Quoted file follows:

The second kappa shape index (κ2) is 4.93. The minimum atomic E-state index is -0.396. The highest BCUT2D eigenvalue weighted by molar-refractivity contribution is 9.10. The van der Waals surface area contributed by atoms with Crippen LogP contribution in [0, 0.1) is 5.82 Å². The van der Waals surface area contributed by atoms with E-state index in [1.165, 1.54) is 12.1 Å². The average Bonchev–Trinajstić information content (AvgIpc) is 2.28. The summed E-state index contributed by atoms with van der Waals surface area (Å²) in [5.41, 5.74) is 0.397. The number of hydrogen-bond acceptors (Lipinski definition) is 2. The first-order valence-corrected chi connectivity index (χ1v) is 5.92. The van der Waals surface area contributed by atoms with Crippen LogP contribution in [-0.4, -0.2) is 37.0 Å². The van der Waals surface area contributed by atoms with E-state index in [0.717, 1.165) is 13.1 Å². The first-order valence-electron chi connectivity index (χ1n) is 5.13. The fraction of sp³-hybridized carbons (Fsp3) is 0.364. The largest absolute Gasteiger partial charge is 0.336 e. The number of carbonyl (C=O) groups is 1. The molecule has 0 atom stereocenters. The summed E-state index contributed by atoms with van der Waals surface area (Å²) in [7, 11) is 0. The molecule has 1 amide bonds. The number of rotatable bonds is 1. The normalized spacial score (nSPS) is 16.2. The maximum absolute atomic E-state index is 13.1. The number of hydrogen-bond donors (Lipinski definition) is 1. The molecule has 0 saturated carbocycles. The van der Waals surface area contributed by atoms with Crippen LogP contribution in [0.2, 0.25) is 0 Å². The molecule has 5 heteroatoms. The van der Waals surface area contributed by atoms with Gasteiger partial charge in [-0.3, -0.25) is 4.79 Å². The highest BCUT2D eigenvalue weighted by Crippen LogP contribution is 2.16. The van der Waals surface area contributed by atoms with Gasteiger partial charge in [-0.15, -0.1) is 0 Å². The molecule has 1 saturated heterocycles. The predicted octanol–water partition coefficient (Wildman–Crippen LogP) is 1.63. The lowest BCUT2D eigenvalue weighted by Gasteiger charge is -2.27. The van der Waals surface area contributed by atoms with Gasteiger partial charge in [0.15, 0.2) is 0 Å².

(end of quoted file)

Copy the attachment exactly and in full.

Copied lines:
The second kappa shape index (κ2) is 4.93. The minimum atomic E-state index is -0.396. The highest BCUT2D eigenvalue weighted by molar-refractivity contribution is 9.10. The van der Waals surface area contributed by atoms with Crippen LogP contribution in [0, 0.1) is 5.82 Å². The van der Waals surface area contributed by atoms with E-state index in [1.165, 1.54) is 12.1 Å². The average Bonchev–Trinajstić information content (AvgIpc) is 2.28. The summed E-state index contributed by atoms with van der Waals surface area (Å²) in [5.41, 5.74) is 0.397. The number of hydrogen-bond acceptors (Lipinski definition) is 2. The first-order valence-corrected chi connectivity index (χ1v) is 5.92. The van der Waals surface area contributed by atoms with Crippen LogP contribution in [-0.4, -0.2) is 37.0 Å². The van der Waals surface area contributed by atoms with E-state index in [0.717, 1.165) is 13.1 Å². The first-order valence-electron chi connectivity index (χ1n) is 5.13. The fraction of sp³-hybridized carbons (Fsp3) is 0.364. The largest absolute Gasteiger partial charge is 0.336 e. The number of carbonyl (C=O) groups is 1. The molecule has 0 atom stereocenters. The summed E-state index contributed by atoms with van der Waals surface area (Å²) in [7, 11) is 0. The molecule has 1 amide bonds. The number of rotatable bonds is 1. The normalized spacial score (nSPS) is 16.2. The maximum absolute atomic E-state index is 13.1. The number of hydrogen-bond donors (Lipinski definition) is 1. The molecule has 0 saturated carbocycles. The van der Waals surface area contributed by atoms with Crippen LogP contribution in [0.2, 0.25) is 0 Å². The molecule has 5 heteroatoms. The van der Waals surface area contributed by atoms with Gasteiger partial charge in [-0.3, -0.25) is 4.79 Å². The highest BCUT2D eigenvalue weighted by Crippen LogP contribution is 2.16. The van der Waals surface area contributed by atoms with Gasteiger partial charge in [-0.15, -0.1) is 0 Å². The molecule has 1 saturated heterocycles. The predicted octanol–water partition coefficient (Wildman–Crippen LogP) is 1.63. The lowest BCUT2D eigenvalue weighted by Gasteiger charge is -2.27. The van der Waals surface area contributed by atoms with Gasteiger partial charge in [0.15, 0.2) is 0 Å².